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The Government will do more to put the safety, health and wellbeing of children first in family court cases, it has been revealed.
Launching a new public ‘Call for Evidence’, the Ministry of Justice (MoJ) said it is looking to those with direct involvement to share their experiences.
The MoJ has also formed a panel of experts to review how the family courts protect children and parents in cases of domestic abuse.
The panel – consisting of experts including senior members of the judiciary, leading academics and charities – have been ordered to make recommendations and report back in three months.
Specifically, the panel will review and make recommendations for:
- The courts’ application of Practice Direction 12J (relating to child arrangement cases where domestic abuse is a factor)
- The courts’ application of ‘barring orders’ which prevent further applications being made without leave of the court under the Children Act 1989
- And gather evidence of the impact on the child and victim where child contact is sought by someone alleged to have, or who has, committed domestic abuse or other relevant offences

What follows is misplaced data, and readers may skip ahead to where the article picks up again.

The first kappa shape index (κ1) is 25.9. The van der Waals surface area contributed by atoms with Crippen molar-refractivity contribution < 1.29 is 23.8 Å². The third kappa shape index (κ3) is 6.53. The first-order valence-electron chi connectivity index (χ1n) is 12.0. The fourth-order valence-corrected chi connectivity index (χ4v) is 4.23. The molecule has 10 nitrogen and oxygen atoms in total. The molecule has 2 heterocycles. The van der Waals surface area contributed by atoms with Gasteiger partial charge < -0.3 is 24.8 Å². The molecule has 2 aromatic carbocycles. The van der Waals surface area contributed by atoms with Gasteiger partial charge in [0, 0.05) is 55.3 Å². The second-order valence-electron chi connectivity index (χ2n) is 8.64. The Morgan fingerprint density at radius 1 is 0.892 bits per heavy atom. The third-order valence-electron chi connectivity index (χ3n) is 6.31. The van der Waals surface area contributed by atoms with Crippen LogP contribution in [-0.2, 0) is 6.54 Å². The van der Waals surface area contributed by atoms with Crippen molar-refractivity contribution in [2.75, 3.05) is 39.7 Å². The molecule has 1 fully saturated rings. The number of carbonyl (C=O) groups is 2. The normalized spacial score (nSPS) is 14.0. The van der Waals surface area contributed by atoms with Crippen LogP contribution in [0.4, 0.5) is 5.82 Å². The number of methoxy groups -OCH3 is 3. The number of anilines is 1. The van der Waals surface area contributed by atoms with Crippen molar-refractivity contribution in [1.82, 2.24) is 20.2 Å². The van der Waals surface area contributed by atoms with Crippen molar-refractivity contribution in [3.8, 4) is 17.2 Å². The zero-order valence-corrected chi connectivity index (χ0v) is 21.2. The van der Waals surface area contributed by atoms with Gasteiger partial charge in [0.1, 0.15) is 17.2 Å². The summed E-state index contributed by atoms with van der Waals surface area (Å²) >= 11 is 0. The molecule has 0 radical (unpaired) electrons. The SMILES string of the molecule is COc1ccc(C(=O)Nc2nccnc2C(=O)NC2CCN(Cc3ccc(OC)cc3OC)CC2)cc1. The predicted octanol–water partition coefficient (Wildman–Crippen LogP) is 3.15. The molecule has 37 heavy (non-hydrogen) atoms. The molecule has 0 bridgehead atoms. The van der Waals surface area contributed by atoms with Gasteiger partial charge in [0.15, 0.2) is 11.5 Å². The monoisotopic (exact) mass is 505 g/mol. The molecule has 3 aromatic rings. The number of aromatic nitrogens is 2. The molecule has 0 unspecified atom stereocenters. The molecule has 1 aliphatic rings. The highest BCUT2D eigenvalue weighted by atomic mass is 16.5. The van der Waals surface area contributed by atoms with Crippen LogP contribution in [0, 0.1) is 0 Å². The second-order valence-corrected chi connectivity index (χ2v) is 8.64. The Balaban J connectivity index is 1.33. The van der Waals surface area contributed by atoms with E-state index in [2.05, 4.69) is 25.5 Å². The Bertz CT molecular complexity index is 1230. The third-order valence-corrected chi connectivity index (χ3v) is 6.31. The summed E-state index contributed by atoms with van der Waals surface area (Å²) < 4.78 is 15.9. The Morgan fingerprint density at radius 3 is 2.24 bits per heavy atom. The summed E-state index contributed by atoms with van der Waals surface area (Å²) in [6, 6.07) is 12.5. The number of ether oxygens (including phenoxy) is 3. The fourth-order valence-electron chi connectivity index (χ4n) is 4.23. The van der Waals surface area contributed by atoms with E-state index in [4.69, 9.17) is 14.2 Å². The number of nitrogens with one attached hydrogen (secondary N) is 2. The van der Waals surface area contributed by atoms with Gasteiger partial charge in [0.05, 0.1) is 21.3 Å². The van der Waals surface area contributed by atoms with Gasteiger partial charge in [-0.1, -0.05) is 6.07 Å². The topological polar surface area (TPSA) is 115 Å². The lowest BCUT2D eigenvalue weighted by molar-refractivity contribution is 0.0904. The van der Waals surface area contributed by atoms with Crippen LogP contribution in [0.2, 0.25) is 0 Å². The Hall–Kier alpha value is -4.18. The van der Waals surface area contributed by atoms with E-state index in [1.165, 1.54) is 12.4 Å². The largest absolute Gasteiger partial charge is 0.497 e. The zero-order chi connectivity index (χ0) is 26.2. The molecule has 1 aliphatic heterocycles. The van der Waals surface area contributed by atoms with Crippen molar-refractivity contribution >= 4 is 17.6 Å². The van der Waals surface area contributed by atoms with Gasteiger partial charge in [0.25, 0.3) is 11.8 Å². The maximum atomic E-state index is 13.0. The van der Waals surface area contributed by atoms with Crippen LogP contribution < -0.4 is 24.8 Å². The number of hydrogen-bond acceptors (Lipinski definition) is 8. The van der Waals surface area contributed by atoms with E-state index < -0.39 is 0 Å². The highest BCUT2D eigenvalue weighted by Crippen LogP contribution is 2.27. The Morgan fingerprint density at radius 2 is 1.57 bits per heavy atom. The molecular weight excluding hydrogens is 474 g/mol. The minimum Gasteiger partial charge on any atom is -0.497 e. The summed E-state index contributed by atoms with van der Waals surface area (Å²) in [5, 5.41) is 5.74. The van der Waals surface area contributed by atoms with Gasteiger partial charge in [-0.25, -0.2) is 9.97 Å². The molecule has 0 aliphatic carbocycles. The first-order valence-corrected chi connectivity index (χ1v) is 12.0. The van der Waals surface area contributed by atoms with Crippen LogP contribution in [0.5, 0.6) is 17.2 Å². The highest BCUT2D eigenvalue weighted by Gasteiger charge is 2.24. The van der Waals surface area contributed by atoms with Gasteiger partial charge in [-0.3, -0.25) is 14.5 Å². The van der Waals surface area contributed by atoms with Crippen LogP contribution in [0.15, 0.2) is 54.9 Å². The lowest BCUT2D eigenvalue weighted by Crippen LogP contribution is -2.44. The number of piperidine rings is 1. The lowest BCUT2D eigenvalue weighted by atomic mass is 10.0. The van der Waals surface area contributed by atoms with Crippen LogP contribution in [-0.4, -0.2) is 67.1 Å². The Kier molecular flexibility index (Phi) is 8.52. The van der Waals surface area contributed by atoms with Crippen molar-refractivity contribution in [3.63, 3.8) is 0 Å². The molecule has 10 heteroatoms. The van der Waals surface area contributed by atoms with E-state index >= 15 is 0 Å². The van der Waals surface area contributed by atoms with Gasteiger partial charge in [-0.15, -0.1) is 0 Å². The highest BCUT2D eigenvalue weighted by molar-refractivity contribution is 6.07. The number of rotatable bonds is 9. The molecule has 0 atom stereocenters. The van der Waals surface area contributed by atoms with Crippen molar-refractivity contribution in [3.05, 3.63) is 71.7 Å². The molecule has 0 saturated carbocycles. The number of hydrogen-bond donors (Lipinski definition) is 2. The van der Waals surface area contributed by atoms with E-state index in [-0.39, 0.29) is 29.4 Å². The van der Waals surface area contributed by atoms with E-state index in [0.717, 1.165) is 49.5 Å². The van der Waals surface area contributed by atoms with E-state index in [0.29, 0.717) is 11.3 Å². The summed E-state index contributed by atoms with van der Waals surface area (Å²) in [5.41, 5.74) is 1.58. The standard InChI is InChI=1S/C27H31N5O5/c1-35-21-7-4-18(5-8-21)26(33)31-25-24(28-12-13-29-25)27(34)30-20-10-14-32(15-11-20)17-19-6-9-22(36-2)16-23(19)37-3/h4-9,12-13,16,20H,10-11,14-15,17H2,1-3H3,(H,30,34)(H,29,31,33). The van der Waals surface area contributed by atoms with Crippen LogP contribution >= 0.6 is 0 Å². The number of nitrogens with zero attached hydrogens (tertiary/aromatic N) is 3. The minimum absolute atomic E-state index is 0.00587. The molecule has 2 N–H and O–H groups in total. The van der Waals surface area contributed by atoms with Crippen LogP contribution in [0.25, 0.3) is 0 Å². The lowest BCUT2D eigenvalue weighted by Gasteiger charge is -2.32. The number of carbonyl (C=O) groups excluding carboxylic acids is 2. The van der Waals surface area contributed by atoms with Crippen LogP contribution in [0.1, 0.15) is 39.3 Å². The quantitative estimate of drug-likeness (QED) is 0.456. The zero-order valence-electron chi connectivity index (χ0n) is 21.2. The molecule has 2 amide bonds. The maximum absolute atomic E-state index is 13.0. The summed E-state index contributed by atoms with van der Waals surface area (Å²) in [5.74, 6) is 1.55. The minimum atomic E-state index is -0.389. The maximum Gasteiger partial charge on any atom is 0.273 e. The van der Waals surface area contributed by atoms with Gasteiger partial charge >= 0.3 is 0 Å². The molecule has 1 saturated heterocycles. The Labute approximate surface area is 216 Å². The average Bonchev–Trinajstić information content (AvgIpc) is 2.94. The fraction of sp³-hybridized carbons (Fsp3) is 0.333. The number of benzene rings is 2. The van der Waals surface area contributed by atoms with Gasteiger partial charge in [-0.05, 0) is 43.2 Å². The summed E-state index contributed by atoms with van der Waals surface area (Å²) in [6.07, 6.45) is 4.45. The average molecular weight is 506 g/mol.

It comes after concerns were raised over how vulnerable children and adults were being potentially exposed to violent and abusive parents and former partners. The worrying reports – which called for better protections for children – claim that some domestic abusers are “using the court system to re-traumatise their victims”.
Commenting on the review, Justice Minister Paul Maynard said: “Some of the most vulnerable in our society come before the family courts, and I am absolutely determined that we offer them every protection.
“This review will help us better understand victims’ experiences of the system, and make sure the family court is never used to coerce or re-traumatise those who have been abused.
“Its findings will be used to inform next steps so we can build on the raft of measures we have already introduced to protect victims of domestic abuse.”
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